Hancocks & Co

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Hancocks & Co in London's Burlington Arcade

Hancocks & Co is a retail jeweller in London, founded on 1 January 1849 by Charles F. Hancock, a former partner of Storr and Mortimer. The first shop was opened at a corner of Bruton Street and New Bond Street, in London. It has moved several times since then. Hancocks has become notable for the manufacture of the Victoria Cross medals and also for the various Royal Warrants that it holds. It has been based in the Burlington Arcade in London since 1998.

History[edit]

Charles Frederick Hancock

Hancocks' first gallery opened at a corner of Bruton Street and New Bond Street, in London in 1849. Hancocks subsequently moved in 1917 to Vigo Street, in 1970 to Burlington Gardens and 1998 to its current location at 52 & 53 Burlington Arcade. Hancocks has exhibited at several renowned exhibitions. The first exhibition that Hancocks attended was the Great Exhibition at the Crystal Palace in 1851. It then participated in international exhibitions at Paris in 1867 and Vienna in 1873 where Hancocks was awarded medals of excellence. Hancocks continues to participate in major exhibitions such as Grosvenor House, Maastricht and New York.[1]

In 1998, Hancocks acquired the business of S.J. Rood, diamond merchants and jewellery manufacturers. S.J. Rood were themselves awarded a Royal Warrant by Mary of Teck, queen consort of King George V, in 1921 and are famous as the creators of the “For....” series of rings which were gifted to Queen Mary’s ladies-in-waiting on their marriage.[2] Hancocks currently occupy the former S.J. Rood premises in Burlington Arcade.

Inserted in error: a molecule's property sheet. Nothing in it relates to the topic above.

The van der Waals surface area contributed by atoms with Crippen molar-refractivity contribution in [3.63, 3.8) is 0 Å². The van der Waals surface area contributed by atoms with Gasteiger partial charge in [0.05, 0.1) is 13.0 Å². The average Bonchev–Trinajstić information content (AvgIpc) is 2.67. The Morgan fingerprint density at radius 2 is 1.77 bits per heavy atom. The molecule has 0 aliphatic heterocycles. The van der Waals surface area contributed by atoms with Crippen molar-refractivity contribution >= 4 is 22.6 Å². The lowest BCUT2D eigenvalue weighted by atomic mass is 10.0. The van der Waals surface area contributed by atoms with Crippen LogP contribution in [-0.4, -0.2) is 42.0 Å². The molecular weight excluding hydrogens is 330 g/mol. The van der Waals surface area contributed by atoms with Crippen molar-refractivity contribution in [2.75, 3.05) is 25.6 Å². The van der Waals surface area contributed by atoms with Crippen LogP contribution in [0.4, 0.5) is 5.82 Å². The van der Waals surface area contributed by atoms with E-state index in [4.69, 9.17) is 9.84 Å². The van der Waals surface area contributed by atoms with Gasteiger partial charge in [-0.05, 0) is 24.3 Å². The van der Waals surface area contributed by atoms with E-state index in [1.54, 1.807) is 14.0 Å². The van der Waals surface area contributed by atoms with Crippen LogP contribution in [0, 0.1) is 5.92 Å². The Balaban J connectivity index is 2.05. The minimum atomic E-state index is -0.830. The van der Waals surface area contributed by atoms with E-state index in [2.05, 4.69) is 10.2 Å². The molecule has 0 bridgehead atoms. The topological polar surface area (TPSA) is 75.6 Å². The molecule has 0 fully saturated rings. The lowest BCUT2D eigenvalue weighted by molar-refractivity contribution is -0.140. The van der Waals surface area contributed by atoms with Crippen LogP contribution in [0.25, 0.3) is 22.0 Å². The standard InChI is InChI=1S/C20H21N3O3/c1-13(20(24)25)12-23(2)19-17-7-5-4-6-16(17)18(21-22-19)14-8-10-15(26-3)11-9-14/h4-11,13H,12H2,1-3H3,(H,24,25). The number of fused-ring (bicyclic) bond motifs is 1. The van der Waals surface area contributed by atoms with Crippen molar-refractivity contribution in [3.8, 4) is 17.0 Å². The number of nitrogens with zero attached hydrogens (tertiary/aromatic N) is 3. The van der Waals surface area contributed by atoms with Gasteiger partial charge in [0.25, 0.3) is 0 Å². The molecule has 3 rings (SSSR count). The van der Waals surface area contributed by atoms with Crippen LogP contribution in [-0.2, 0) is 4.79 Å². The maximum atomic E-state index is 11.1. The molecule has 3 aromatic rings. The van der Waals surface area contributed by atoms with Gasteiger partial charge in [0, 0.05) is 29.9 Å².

Royal Appointments and Warrants[edit]

On 13 August 1849, after only eight months in business, Hancocks received the Royal Appointment of Queen Victoria. Many of the principal sovereigns of Europe also became regular patrons. There can be little doubt that the rapid expansion by Charles Hancock during the formative years of the Company led to Hancocks being entrusted with the design and production of the Victoria Cross on the inception of the award in 1856.[3] This medal is still made exclusively by Hancocks.[4]

In 1962 the Company was granted the Royal Warrant as Goldsmiths and Silversmiths to Queen Elizabeth The Queen Mother.

S.J. Rood[edit]

S.J. Rood was established in London’s Burlington Arcade in 1873 and operated independently until they were acquired by Hancocks in 1998. Hancocks then took over the Rood premises in Burlington Arcade from where they remain trading today.

S.J. Rood was established by the Allen family who were diamond merchants in addition to their primary role as jewellery manufacturers and retailers to the rich and famous. From 1900 onwards the firm enjoyed great success with affluent Londoners and was awarded a Royal Warrant by Queen Mary.

Queen Mary was an excellent customer and commissioned many pieces with S.J. Rood, both for herself and as gifts for others. Many of these pieces now sell for hefty premiums when they (all too rarely) come onto the open market.